The Pennsylvania Medical Marijuana Advisory Board rejected petitions to allow medical cannabis to be used to treat traumatic brain injury, hepatitis, hepatitis C, major depressive disorder, and chronic insomnia.
Physician General Dr. Denise Johnson said board members were concerned that the applications for traumatic brain injury, hepatitis, and hepatitis C would have allowed people to qualify for the state medical cannabis program in cases that would be inappropriate.
The board was worried that juveniles could qualify for the program if they suffered acute traumatic brain injuries. There is evidence that medical cannabis benefits chronic hepatitis and chronic hepatitis C patients, but Johnson said board members felt it would be inappropriate to allow medical cannabis for acute cases of hepatitis.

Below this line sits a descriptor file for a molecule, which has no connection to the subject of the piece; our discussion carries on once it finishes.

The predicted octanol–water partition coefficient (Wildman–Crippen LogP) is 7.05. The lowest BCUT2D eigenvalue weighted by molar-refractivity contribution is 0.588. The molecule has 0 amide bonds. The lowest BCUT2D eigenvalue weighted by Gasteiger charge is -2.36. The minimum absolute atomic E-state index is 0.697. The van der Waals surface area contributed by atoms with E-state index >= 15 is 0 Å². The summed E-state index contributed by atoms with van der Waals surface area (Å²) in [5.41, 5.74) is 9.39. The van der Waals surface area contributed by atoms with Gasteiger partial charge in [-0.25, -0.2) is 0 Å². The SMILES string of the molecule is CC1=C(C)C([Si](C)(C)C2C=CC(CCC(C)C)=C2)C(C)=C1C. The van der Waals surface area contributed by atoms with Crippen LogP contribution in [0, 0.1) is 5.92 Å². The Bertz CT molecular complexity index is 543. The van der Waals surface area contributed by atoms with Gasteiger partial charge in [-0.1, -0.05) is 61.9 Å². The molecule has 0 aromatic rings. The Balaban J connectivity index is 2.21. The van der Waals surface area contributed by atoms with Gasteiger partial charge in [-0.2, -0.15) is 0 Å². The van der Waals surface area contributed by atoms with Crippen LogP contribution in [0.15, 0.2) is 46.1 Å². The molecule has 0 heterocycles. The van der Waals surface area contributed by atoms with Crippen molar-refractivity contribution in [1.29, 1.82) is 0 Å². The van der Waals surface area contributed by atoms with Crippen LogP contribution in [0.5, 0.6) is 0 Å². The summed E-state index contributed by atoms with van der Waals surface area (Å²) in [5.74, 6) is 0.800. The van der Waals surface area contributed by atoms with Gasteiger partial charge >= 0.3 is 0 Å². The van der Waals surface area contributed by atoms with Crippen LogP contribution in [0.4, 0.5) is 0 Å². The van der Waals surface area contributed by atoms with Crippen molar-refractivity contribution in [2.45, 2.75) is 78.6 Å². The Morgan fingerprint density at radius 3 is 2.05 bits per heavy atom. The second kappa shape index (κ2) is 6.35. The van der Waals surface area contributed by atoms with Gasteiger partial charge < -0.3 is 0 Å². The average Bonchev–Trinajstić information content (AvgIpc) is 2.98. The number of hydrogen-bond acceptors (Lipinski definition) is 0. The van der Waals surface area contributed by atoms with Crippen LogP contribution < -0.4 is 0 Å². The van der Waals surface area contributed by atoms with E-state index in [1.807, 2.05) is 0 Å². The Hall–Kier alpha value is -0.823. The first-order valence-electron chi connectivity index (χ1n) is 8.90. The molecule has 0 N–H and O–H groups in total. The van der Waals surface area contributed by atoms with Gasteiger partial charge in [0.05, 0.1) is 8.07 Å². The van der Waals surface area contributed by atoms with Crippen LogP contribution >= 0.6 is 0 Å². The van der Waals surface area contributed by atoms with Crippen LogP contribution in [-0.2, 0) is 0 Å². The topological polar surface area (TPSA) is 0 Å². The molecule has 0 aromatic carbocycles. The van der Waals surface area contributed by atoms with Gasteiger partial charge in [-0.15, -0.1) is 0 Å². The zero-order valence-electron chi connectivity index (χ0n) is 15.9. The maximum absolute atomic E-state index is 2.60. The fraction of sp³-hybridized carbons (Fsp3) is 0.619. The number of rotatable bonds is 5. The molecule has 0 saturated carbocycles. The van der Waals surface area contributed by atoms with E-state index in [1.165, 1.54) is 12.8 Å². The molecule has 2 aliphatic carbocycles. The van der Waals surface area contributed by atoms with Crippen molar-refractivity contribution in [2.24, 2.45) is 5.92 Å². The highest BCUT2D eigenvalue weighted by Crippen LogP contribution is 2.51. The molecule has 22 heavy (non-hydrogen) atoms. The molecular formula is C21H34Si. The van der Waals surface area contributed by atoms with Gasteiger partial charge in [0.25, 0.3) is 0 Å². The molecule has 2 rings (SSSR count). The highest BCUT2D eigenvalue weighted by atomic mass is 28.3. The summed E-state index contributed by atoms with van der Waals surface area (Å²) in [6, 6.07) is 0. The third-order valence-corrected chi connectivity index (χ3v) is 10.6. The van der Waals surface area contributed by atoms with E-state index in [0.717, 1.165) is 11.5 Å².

Molly Robertson, an advisory board member, called the situation “ridiculous.” “I don’t know why we would make them wait to add one word to the application. The bottom line is patients are waiting,” said Robertson. There are 367,925 medical cannabis patients in Pennsylvania that have been diagnosed with one or more of 23 qualifying conditions.
The board is unable to amend applications but it can notify applicants to resubmit and request changes.